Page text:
Another shortcoming of traditional antibody based therapies is that they elicit no T cell help. Furthermore, since they don't not activate or incorporate any other players in the immune response, no sustained responses can be seen as in the case of adoptive cell transfer therapies where whole T cell populations are administered, persist, and sustain a response. With antibody therapies, constant readministration is needed.
Current efforts to overcome these difficulties focus on ways to recruit T cell help and cell mediated killing. Bispecific antibodies have been posed as a solution by using multivalent antibodies that recognize both the target antigen and also bind to T cells, thus recruiting them to the target site. These types of innovations that aim to incorporate more aspects of the immune system ultimately promise to provide much more effective responses.
The specificity afforded by antibody based immunotherapies has revolutionized much of the way certain treatments are approached. In many instances, much of the hard work and discovery had been in place and antibodies merely allowed efficient and targeted delivery. The role of antibodies as therapeutic, in themselves, and as agents of delivery for other treatments has overcome many obstacles and offered many avenues with which to approach many illness and diseases that have been difficult to gain access to or treat effectively. However, difficulties still remain. Mainly, future directions aim to include more elements of the host immune response and to include more targets in therapy designs.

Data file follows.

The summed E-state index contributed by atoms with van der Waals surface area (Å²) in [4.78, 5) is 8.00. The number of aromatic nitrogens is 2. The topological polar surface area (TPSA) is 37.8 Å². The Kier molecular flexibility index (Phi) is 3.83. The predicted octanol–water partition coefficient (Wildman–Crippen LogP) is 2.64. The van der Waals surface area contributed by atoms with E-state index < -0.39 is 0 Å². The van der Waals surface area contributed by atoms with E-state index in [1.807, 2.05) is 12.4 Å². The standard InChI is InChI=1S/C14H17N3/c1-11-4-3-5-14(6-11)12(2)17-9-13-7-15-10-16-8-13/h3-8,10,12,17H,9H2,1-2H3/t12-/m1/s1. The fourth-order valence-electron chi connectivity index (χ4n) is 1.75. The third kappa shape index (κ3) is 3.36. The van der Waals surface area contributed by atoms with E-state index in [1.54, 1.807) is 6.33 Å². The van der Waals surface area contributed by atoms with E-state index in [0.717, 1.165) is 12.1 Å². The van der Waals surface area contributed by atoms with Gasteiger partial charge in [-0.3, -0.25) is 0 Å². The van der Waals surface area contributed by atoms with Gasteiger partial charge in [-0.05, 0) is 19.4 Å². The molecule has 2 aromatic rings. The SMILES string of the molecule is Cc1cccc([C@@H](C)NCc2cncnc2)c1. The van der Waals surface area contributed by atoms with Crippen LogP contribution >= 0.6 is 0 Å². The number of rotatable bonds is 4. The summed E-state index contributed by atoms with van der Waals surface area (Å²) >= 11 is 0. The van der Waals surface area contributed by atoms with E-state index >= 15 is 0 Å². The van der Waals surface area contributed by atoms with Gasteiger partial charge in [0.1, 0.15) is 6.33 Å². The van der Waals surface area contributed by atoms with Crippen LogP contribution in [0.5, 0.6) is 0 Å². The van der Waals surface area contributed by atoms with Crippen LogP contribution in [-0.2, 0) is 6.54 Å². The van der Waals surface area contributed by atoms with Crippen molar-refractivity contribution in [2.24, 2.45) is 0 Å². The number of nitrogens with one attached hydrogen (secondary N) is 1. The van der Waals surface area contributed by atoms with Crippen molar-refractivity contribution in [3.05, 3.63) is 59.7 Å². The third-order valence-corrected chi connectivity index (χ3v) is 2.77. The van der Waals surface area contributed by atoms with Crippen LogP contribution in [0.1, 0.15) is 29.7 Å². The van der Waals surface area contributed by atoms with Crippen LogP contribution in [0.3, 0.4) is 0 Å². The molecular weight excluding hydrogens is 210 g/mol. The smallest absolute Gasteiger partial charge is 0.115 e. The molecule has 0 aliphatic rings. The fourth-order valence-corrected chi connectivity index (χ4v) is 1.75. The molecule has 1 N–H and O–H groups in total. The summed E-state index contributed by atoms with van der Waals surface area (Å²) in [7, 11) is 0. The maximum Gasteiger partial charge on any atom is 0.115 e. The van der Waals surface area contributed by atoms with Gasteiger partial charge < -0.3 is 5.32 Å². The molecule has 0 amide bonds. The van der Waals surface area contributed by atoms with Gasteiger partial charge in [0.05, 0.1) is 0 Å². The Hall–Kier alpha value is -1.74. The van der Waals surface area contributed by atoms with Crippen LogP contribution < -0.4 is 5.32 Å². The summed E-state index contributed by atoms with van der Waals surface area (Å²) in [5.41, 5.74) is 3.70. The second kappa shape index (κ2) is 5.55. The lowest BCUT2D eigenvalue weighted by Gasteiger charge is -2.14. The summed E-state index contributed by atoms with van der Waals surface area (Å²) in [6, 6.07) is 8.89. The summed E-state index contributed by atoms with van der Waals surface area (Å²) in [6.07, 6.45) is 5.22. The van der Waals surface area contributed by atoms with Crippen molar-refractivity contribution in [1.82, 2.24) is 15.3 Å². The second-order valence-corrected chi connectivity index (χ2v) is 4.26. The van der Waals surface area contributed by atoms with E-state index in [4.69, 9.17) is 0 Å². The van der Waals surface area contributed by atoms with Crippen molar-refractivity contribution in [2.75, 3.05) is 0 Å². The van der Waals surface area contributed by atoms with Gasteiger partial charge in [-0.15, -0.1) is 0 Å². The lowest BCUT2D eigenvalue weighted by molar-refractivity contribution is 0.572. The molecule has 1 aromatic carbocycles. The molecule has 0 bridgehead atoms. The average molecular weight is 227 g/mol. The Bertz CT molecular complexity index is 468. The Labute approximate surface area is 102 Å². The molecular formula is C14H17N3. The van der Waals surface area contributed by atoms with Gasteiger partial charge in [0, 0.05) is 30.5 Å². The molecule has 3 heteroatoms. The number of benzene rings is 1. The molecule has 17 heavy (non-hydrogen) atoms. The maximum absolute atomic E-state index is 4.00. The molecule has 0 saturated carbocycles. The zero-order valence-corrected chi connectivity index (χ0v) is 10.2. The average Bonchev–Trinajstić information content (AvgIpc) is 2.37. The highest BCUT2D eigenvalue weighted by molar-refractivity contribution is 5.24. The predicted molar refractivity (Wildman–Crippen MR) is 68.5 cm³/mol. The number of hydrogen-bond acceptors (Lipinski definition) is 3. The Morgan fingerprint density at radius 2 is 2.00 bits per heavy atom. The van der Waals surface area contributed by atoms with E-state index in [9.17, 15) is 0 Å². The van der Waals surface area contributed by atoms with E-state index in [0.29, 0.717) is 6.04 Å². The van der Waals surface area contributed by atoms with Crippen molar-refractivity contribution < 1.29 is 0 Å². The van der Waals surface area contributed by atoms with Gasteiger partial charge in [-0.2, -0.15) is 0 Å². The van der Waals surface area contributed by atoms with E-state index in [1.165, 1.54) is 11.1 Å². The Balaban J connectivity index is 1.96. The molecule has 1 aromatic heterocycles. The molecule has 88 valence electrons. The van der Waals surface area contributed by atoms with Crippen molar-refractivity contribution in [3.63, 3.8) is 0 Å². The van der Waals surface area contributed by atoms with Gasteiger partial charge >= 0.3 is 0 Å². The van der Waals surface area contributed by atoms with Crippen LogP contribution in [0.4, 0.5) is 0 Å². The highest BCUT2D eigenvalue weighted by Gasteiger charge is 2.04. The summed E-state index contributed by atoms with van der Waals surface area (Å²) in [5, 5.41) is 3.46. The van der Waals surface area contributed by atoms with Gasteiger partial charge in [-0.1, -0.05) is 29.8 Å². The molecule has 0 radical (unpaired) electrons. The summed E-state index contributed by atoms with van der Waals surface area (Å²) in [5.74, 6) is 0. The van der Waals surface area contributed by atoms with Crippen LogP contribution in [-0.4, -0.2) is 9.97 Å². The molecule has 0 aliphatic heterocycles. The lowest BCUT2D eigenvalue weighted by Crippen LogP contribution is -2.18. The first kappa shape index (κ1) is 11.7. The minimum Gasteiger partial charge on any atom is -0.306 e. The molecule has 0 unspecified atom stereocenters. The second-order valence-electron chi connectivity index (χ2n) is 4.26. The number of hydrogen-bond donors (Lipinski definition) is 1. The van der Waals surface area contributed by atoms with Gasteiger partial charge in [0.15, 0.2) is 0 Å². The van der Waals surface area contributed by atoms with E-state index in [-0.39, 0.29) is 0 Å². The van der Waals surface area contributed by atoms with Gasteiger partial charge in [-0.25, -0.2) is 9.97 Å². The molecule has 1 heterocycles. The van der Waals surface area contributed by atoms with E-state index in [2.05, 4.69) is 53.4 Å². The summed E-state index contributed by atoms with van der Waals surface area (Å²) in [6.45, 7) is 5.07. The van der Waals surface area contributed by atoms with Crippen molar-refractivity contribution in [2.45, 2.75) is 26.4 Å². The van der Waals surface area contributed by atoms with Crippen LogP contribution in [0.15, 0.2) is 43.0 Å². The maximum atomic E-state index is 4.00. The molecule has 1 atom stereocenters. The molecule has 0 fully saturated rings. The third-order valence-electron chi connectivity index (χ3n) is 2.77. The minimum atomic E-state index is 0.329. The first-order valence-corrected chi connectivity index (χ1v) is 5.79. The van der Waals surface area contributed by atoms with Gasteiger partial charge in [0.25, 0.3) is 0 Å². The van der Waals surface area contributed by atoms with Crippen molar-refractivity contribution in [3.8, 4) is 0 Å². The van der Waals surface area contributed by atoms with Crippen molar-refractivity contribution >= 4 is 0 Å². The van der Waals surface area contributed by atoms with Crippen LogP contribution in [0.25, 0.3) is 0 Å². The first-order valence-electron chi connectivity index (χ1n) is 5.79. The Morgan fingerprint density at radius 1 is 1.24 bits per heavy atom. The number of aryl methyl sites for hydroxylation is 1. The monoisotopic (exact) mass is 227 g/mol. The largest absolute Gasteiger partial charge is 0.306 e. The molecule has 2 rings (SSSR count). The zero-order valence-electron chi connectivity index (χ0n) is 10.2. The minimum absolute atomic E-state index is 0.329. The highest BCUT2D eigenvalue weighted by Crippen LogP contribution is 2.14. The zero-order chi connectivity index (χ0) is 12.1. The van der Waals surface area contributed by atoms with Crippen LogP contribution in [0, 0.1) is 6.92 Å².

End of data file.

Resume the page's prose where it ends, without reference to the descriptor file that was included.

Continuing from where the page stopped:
Ultimately, however, antibody based therapies depend upon a target. The limitations of these approaches lie in the fact that many targets have not yet been determined for various diseases. In some instances, targets are there, but at very low levels. The use of troybodies has been a way to get around this. These innovative designs display antigen specificity and are coated with antigenic determinants so as to increase the effective amount of antigen once they bind to the target (Hudson et al. 2001). Subsequent therapies can then be administered accordingly. However, in some instances, the targets are self antigens, such as in cancers that overexpress self antigens. These are inherently difficult to approach as they no longer offer specificity. Further work needs to be done to generate more targets through characterization studies and microarray analysis. This sort of target validation will ultimately improve the efficacy of antibody based immunotherapeutics.